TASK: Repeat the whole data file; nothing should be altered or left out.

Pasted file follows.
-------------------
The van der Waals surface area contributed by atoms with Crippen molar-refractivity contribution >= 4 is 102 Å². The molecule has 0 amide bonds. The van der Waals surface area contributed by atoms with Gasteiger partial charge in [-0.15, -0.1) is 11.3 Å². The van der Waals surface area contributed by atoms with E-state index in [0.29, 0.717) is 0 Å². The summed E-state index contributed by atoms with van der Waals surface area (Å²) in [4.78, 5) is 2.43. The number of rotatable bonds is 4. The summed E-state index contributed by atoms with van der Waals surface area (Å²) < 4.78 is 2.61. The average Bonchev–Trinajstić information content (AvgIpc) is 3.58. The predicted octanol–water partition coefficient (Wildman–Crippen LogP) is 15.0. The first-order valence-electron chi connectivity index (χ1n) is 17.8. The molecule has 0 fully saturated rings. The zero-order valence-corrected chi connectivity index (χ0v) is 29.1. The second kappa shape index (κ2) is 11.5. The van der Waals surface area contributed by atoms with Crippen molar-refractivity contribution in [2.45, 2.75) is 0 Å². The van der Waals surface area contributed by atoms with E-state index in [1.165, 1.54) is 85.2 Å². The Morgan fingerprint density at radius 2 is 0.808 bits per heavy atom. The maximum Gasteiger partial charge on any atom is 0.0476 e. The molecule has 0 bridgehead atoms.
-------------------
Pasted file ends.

The van der Waals surface area contributed by atoms with Crippen molar-refractivity contribution >= 4 is 102 Å². The molecule has 0 amide bonds. The van der Waals surface area contributed by atoms with Gasteiger partial charge in [-0.15, -0.1) is 11.3 Å². The van der Waals surface area contributed by atoms with E-state index in [0.29, 0.717) is 0 Å². The summed E-state index contributed by atoms with van der Waals surface area (Å²) in [4.78, 5) is 2.43. The number of rotatable bonds is 4. The summed E-state index contributed by atoms with van der Waals surface area (Å²) < 4.78 is 2.61. The average Bonchev–Trinajstić information content (AvgIpc) is 3.58. The predicted octanol–water partition coefficient (Wildman–Crippen LogP) is 15.0. The first-order valence-electron chi connectivity index (χ1n) is 17.8. The molecule has 0 fully saturated rings. The zero-order valence-corrected chi connectivity index (χ0v) is 29.1. The second kappa shape index (κ2) is 11.5. The van der Waals surface area contributed by atoms with Crippen molar-refractivity contribution in [2.45, 2.75) is 0 Å². The van der Waals surface area contributed by atoms with E-state index in [1.165, 1.54) is 85.2 Å². The Morgan fingerprint density at radius 2 is 0.808 bits per heavy atom. The maximum Gasteiger partial charge on any atom is 0.0476 e. The molecule has 0 bridgehead atoms.